In this article, we explain different types of cracks in concrete, principal causes of cracks and remedies measures. Difference between structural cracks and non-structural cracks and so more.
Table of Contents
Cracks in Concrete:
Cracks appear in the structural member when the reaction force exceeds its capacity. These reactions force are caused by external loads like Dead Load, Live Load, Wind Load, Seismic Load, Foundation Settlement and internal forces such as thermal movements, moisture changes, chemical action etc.
Cracks can be divided into two main groups.
- Non-structural cracks
- Structural cracks
|Structural cracks||Non-structural cracks|
|Structural cracks are mainly due to defective design, defective construction, and due to excessive load on a building.||Non-structural cracks are mainly produced due to the internal reaction force of structural members.|
|Structural cracks are hazardous for the safety of construction.||Non-structural cracks are not hazardous to the safety of construction.|
|Ex. Cracks in RCC column or in a RCC beam.||Ex. Vertical cracks appear in Compound wall due to temperature changes.|
Cracks can be classified as follows on the basis of durability and width of serviceability:
- Thin – narrower than 1 mm.
- Medium – 1mm to 2 mm wide
- Wide – Cracks larger than 2 mm
- Cracks has straight, toothed, stepped, map pattern or random.
- Cracks are vertical, horizontal or diagonal.
The internal reaction force in the structural members are compressive, tensile or shear type. Masonry, concrete or mortar are Strong in compression But weak in tension or shear.
This causes cracks in the structural member due to tension or shear.
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Principles Causes of Cracks and Remedial Measures:
The main causes of cracks in houses are as follows:
- Moisture movement.
- Thermal movement
- Elastic deformation
- Chemical reaction
- Foundation movement and settlement of soil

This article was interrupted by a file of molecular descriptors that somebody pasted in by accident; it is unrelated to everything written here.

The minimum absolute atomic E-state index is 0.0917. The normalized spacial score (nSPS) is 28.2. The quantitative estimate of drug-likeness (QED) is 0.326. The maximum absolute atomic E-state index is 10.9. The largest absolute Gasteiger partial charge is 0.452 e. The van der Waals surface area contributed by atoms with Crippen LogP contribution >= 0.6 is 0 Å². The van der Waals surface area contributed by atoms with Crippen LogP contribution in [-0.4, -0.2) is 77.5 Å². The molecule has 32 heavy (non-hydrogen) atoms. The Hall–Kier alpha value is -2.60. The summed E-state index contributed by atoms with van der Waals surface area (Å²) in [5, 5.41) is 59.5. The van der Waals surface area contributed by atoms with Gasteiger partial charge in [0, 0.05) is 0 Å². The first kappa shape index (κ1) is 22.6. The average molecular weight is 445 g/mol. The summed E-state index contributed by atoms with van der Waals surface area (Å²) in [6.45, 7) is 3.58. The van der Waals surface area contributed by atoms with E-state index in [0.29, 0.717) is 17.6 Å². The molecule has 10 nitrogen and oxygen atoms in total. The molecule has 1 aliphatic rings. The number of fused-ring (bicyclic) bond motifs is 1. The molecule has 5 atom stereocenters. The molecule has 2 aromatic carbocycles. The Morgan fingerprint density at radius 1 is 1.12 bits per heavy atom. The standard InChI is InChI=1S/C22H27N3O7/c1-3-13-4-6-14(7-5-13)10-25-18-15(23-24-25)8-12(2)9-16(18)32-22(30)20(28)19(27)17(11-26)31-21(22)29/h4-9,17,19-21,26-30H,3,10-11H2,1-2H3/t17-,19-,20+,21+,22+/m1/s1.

1. Moisture movement:
Most building materials such as concrete, bricks, mortar, stones, wood, etc. expand and shrink as moisture enters. This movement is reversible.
When the cement based product dries, the absorbed water is first removed, thus reducing the size and shrinking of concrete. This type of contraction is variable. But as capillary water is removed from such a cement product, the size decreases and shrinkage occurs which is irreversible.
All porous materials expand when exposed to water and shrink as water is removed. But, irreversible compression occurs only once in the product, during construction.
The initial shrinkage in cement concrete or mortar depends on the following factors.
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The higher the cement content in the mix, the higher the shrinkage. On the other hand, the shrinkage decreases as the size of the aggregate increases in the mix.
As the amount of water in the concrete increases, the shrinkage increases.
If the maximum possible size of aggregate and good grading is used in concrete, the water requirement decreases for the required workability. Due to that the porosity of the concrete decreases and the shrinkage decreases.
Use of Accelerator:
Calcium chloride used as a accelerator in concrete. If the level of calcium chloride increases from 0.5 to 2.0%, the Shrinkage increases by 50%.
Drying shrinkage is reduced if the concrete is cured properly for 7 to 10 days. Steam curing reduces shrinkage.
Excessive fine aggregates:
Using excessive fine aggregates such as silt, clay, dust, etc. increases the specific surface area of the aggregate so that water requirement increases and Shrinkage increases.
The proportion of fine aggregate (silt, clay, dust) in the aggregate should not exceed 3%.
The relative humidity is high in coastal areas causing reduce shrinkage.
As the temperature of fresh concrete increases, the water requirement increases and shrinkage of concrete increases.
What is a Shrinkage cracks in concrete?
Tensile stress produces in a concrete due to contraction of concrete, bricks, or mortar.
If this tensile stress is greater than material strength, causing cracks in a material. Such cracks is known as a shrinkage cracks.
Remedies to prevent shrinkage cracks in building:
- The masonry should be plastered after curing for a sufficient time.
- if mortar is plastered with Cement:lime:sand (1: 1: 6, 1: 1: 9) which is reduces the shrinkage cracks in concrete.
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2. Thermal Variations:
It is a well-known law of science that each material expands and shrinks as the temperature decreases or increases.
ut, if there is a barrier to this expansion or contraction therefore internal stress arises in the material and causes cracks in concrete due to tension or shear.
The daily temperature change in India is 5° C to 20° C and the annual temperature change is 0° C to 25° C.
The temperature coefficient of the thermal expansion of brick masonry is 50% higher than the horizontal direction in the upward direction, as there is no impediment to expansion in the upward direction.